In my first week as an intern for Ritholtz Wealth Management I asked Michael Batnick, director of research, for a book that I should read. He handed me a copy of Jason Zweig’s Your Money and Your Brain and as I read it I felt the messages within resonating with me. One of the central ideas Zweig promotes throughout the book is to not look at your investing account on a routine basis. Little did I know at the time how applicable that message was to my unique, circumstance.
My dad always knew I had an affinity for trading. When I was growing up he introduced me to an MMORPG known as EverQuest. During the weekends he would help my siblings and I explore the fantasy world of Norrath. I was entirely enthralled with this new universe and as soon as I was competent enough to type I rolled up my own character and embarked upon my own journey. One of the concepts central to MMORPGs - with which almost all of them struggle, by the way - is that each one has some sort of economy. As each player goes about the daily duties of killing, questing, and raiding, they are rewarded with either the game’s currency or with “loot” that can be sold for currency. This currency can then be used to buy new items for your character. While I enjoyed EverQuest’s exploring, hunting, and socializing, what really piqued my interest was trading.
EverQuest had a feature called “the Bazaar”, which was where players would open up their own shops and offer to sell the items they had acquired while playing the game. Every time I logged on I would investigate all the player owned shops just to look at the items they had for sale and the price people set for them. Over time I became pretty good at noticing what items someone had up for cheap. The natural move, then, was for me to log on to my dad’s account, steal his gold and then buy the item for myself. (He couldn’t even escape his kids spending his money in a fantasy world let alone the real one :) After having my fill of looking at the shiny new item, I would put it back up for sale at a higher price than what I bought it for. Little did I understand how important this concept would be.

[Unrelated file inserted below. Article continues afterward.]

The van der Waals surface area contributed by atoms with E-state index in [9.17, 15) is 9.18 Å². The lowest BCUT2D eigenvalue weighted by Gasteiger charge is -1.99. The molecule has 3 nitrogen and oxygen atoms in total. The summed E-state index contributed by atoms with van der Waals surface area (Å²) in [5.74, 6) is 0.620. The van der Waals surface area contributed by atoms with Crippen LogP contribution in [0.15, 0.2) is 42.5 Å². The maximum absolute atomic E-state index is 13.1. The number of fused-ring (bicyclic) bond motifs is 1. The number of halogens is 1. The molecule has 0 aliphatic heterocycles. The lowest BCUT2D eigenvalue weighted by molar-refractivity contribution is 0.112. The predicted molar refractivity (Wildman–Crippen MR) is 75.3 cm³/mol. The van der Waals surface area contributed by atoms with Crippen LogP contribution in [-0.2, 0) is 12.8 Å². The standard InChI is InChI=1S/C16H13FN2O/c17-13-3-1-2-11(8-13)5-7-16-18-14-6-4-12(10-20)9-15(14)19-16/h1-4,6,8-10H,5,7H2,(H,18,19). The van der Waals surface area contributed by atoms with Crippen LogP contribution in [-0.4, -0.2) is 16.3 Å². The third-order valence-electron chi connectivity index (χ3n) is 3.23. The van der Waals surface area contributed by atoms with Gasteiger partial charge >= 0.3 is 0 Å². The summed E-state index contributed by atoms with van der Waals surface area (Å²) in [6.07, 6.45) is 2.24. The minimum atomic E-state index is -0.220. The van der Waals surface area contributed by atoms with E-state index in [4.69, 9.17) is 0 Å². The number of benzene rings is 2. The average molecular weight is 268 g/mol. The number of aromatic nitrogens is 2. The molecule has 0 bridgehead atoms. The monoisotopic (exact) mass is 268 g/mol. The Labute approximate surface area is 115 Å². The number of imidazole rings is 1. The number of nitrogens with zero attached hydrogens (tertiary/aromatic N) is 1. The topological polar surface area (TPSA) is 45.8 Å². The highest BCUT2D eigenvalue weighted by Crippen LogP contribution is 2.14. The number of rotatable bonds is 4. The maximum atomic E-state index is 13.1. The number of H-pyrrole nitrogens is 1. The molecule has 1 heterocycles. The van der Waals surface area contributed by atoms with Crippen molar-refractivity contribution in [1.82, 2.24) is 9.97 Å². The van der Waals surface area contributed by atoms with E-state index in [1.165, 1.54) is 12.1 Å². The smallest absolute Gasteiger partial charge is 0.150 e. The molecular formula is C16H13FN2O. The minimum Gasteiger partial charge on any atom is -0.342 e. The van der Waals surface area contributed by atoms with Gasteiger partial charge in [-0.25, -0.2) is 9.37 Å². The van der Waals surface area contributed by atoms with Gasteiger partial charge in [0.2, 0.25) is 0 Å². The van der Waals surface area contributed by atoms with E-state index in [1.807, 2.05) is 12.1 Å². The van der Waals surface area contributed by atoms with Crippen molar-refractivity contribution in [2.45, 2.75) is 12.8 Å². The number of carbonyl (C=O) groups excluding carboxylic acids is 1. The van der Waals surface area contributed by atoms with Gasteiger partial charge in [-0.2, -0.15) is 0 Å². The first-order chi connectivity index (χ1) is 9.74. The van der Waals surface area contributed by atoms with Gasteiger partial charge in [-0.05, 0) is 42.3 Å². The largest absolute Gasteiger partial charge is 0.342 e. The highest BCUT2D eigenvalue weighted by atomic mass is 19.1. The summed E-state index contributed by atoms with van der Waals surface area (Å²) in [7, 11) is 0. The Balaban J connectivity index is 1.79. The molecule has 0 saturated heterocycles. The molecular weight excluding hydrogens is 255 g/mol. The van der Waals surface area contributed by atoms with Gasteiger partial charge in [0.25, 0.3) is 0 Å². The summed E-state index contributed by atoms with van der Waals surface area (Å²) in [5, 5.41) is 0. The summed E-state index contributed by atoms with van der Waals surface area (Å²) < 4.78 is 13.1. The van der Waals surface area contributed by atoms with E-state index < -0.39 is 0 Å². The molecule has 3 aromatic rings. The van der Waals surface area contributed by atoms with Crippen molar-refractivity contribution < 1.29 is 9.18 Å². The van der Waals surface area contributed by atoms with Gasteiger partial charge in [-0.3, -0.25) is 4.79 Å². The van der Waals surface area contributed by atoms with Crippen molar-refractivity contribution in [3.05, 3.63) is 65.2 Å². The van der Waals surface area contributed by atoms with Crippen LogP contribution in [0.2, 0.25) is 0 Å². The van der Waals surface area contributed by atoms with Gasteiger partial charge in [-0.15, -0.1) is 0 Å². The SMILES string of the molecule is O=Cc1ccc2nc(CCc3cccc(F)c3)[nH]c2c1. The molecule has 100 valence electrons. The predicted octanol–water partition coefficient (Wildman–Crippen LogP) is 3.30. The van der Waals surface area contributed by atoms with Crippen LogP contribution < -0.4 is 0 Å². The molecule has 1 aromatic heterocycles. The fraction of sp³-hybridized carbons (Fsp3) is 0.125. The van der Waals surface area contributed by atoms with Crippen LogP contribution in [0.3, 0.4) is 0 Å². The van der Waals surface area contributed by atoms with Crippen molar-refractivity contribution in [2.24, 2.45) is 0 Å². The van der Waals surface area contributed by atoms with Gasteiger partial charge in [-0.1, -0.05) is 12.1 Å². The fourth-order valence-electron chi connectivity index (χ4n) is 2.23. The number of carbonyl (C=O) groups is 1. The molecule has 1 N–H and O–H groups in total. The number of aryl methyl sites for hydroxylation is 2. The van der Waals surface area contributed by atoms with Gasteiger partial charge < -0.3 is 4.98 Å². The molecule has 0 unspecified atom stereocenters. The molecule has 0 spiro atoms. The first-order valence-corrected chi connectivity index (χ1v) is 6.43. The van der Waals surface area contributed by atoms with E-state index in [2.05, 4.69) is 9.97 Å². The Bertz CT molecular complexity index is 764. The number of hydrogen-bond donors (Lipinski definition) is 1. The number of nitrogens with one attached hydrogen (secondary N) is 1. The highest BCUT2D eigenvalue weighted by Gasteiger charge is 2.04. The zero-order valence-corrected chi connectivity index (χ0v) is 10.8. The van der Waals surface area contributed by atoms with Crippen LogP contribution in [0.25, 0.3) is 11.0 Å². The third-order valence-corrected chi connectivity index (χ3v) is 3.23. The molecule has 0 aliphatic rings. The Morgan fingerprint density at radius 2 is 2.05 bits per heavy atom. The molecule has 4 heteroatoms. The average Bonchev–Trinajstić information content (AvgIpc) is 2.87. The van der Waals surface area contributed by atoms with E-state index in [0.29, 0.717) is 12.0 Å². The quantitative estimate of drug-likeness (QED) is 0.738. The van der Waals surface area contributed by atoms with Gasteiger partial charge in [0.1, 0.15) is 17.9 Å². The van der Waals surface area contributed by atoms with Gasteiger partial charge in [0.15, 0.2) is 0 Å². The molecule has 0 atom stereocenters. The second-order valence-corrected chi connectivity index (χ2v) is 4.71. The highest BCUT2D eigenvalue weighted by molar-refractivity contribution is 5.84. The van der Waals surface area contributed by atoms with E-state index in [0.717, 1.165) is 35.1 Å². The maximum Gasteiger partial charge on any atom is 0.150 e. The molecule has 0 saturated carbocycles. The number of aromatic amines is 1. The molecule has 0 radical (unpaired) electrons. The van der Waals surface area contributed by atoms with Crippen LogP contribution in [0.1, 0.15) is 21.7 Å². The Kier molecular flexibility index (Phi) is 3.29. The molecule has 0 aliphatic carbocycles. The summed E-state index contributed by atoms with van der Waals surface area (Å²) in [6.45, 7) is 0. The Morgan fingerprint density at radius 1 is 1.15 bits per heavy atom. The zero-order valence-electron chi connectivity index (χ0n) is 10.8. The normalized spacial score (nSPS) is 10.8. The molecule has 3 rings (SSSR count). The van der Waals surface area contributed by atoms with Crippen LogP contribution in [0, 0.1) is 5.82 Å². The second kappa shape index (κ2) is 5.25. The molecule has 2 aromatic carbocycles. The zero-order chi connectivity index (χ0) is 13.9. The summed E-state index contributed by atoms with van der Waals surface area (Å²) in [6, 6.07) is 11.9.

Fast forward to 2014. I just finished my first semester at college as a computer science major and realized that wasn’t going to be my career path. Of course, I had no real plan for what I wanted to pursue instead. On the tense six hour drive home from Rochester back to Connecticut, my dad recalled my fascination with trading in EverQuest and had the idea to open up a small investing account for me. Over the next few days we opened a Charles Schwab account and he gave me $1000. At the time I didn’t know anything about ‘real’ trading or the market for that matter and just put the money all into Apple stock, a revolutionary idea.
At that point the account didn’t ignite my inner Buffett, and after a few months later I forgot the account even existed. This turned out to be a genius move. About three days ago my mother handed me a letter in the mail about an Apple shareholders meeting. After some serious effort I finally remembered the existence of the Schwab account with its stash of AAPL. After figuring out my username and password I was met with a nice looking green number. My $1000 worth of AAPL had tripled, and all I had to do was forget it even existed. Investing is easy.
I think an important moral can be wrung from this tale. Zweig writes this in his article Is Your Brain Wired for Wealth: “Strap yourself in. Because the amygdala is an almost irresistible force, you must reduce your exposure to images that can provoke panic. Turn away from stock tickers; turn off the televised images of closing bells and yelling traders. And promise aloud or in writing, before a friend or family member who can hold you to it, that you won’t check the value of your accounts more than once a month.” It takes a while for good decisions to reap their rewards and the worse thing we can do is constantly change our process. The world may be a richer place if more people forgot about their investment accounts.